4. David Safier, Tucson says:

      I want to focus in on one misleading assertion in this post.

      You write about a statistical study which showed that students retained in the third grade are reading at a higher level after two years than similar students who weren't retained. I assume you're referring to the study conducted by Greene and Winters in 2006. So far as I know, it was a good study and the results are accurate.

      However, a 2008 study went back and looked at the same students and found that, after four years, the students who weren't retained had caught up to and passed the retained students in reading comprehension. In other words, the added gains by the retained students were temporary.

      You can find the study here: http://media.miamiherald.com/smedia/2008/07/12/22

      If you didn't know about the follow-up study, I'm glad I could provide you with the information. If you knew about it — and I suspect you did — and decided not to use it because it contradicted your thesis, that's highly deceptive, especially in something that purports to be a semi-scholarly refutation of Chatterji analysis which plays by scholarly rules.

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    7. Patrick, Las Vegas says:

      Mr. Remington, as far as I'm aware not all school districts are required to spend money to reduce class sizes – apparently there are, or have been, some exemptions. That said, class size reduction is an utter failure anyway. Even studies in Florida show no statistically significant increase in student achievement as a result of class size reduction. According to Eric Hanushek, 72 percent of the studies on class size reduction (as of 2000, I believe) show that class size reduction does nothing. Another 13 percent show students can be harmed by it. I doubt much has changed as this has been a long standing consensus among researchers.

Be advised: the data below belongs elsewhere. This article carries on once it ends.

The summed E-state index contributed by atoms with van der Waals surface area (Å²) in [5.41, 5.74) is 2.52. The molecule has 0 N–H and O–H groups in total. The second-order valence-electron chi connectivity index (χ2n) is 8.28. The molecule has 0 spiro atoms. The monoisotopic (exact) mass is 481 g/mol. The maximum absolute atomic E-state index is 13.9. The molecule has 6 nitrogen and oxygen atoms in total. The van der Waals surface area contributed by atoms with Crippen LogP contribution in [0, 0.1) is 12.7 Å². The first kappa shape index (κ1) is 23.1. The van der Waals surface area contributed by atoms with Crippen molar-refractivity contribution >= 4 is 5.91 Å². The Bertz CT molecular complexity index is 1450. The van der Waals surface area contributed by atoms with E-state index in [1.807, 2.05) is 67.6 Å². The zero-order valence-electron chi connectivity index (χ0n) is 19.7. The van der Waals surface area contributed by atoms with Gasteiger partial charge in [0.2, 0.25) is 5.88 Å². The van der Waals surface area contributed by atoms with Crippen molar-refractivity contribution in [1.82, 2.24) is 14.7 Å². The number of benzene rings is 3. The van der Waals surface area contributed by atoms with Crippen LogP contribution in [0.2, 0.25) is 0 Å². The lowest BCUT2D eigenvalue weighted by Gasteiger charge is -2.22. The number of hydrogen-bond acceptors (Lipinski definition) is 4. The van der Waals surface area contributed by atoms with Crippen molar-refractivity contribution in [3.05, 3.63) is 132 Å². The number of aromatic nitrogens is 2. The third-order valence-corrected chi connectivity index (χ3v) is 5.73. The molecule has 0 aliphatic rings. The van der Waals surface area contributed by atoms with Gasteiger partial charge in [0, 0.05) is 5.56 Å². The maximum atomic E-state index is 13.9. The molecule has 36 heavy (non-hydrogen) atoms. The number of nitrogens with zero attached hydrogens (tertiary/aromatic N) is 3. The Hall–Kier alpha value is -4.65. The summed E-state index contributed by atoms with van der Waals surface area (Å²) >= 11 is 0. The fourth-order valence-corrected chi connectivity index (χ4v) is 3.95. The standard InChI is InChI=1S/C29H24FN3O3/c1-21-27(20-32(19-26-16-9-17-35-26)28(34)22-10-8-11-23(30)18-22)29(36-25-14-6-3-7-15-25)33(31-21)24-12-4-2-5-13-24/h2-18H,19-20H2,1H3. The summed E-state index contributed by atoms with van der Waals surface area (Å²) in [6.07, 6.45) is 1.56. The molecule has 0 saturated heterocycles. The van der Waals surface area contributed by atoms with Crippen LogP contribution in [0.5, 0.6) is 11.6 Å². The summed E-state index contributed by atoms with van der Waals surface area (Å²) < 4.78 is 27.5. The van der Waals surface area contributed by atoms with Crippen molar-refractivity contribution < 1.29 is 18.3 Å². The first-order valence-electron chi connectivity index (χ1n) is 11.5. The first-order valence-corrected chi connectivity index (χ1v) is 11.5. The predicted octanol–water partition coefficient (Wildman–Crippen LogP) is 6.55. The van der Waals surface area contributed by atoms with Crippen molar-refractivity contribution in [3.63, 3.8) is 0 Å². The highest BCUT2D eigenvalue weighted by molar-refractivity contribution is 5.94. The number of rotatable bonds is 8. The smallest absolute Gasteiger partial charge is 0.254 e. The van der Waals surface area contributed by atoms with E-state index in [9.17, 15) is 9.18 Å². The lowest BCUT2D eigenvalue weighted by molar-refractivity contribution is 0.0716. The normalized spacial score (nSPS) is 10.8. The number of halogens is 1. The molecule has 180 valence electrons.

8. Tom Remington says:

      Patrick – Florida passed a class size referendum in 2002. I am not aware of anyone who received exemptions. Most, if not all, school districts put off implementing it claiming they didn't have the money to do so.

      I have no information one way or the other as to whether class size positively, negative or has no effect at all. The point is the article is alluding to the notion that grades may have gone up partly due to Florida's class size referendum. If it was passed in 2002 and nobody has implemented the change, I don't think it's honest to present it as a cause and effect.

    9. Lindsey Burke Lindsey Burke, Herit says:

      Mr. Safier –

      The study to which you have linked isn't a statewide study, but rather a memo from a single district. In reading it you'll see that they did not do a regression discontinuity analysis, so students who were eligible for retention but receiving an exemption are included in the treatment group.

      - Lindsey Burke